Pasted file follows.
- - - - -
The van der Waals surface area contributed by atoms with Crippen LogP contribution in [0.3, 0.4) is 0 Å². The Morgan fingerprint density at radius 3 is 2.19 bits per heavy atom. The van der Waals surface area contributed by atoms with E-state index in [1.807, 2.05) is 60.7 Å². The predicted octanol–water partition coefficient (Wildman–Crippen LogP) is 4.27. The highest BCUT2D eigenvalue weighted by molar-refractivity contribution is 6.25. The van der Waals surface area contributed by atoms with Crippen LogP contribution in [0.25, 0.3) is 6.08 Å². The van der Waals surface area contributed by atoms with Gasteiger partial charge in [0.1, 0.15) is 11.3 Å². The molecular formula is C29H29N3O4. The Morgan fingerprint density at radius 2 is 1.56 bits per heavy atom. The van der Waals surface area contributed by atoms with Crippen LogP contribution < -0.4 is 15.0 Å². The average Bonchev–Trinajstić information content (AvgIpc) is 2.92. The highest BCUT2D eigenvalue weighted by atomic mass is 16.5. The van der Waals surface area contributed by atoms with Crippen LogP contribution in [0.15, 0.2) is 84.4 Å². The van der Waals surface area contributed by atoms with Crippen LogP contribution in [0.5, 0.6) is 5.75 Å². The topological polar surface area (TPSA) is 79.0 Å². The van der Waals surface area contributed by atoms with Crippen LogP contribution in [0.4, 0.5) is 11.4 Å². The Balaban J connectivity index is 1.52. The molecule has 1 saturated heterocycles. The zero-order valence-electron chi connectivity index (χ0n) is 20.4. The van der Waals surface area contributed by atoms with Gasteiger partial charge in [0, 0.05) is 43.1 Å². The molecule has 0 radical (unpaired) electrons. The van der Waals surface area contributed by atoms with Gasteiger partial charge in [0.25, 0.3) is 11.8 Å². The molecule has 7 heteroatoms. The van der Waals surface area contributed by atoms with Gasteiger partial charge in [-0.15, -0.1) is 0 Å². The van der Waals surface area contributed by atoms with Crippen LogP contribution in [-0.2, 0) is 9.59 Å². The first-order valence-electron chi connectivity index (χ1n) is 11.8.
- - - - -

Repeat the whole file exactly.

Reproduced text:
The van der Waals surface area contributed by atoms with Crippen LogP contribution in [0.3, 0.4) is 0 Å². The Morgan fingerprint density at radius 3 is 2.19 bits per heavy atom. The van der Waals surface area contributed by atoms with E-state index in [1.807, 2.05) is 60.7 Å². The predicted octanol–water partition coefficient (Wildman–Crippen LogP) is 4.27. The highest BCUT2D eigenvalue weighted by molar-refractivity contribution is 6.25. The van der Waals surface area contributed by atoms with Crippen LogP contribution in [0.25, 0.3) is 6.08 Å². The van der Waals surface area contributed by atoms with Gasteiger partial charge in [0.1, 0.15) is 11.3 Å². The molecular formula is C29H29N3O4. The Morgan fingerprint density at radius 2 is 1.56 bits per heavy atom. The van der Waals surface area contributed by atoms with Crippen LogP contribution < -0.4 is 15.0 Å². The average Bonchev–Trinajstić information content (AvgIpc) is 2.92. The highest BCUT2D eigenvalue weighted by atomic mass is 16.5. The van der Waals surface area contributed by atoms with Crippen LogP contribution in [0.15, 0.2) is 84.4 Å². The van der Waals surface area contributed by atoms with Crippen LogP contribution in [0.5, 0.6) is 5.75 Å². The topological polar surface area (TPSA) is 79.0 Å². The van der Waals surface area contributed by atoms with Crippen LogP contribution in [0.4, 0.5) is 11.4 Å². The Balaban J connectivity index is 1.52. The molecule has 1 saturated heterocycles. The zero-order valence-electron chi connectivity index (χ0n) is 20.4. The van der Waals surface area contributed by atoms with Gasteiger partial charge in [0, 0.05) is 43.1 Å². The molecule has 0 radical (unpaired) electrons. The van der Waals surface area contributed by atoms with Gasteiger partial charge in [0.25, 0.3) is 11.8 Å². The molecule has 7 heteroatoms. The van der Waals surface area contributed by atoms with Gasteiger partial charge in [-0.15, -0.1) is 0 Å². The van der Waals surface area contributed by atoms with Crippen LogP contribution in [-0.2, 0) is 9.59 Å². The first-order valence-electron chi connectivity index (χ1n) is 11.8.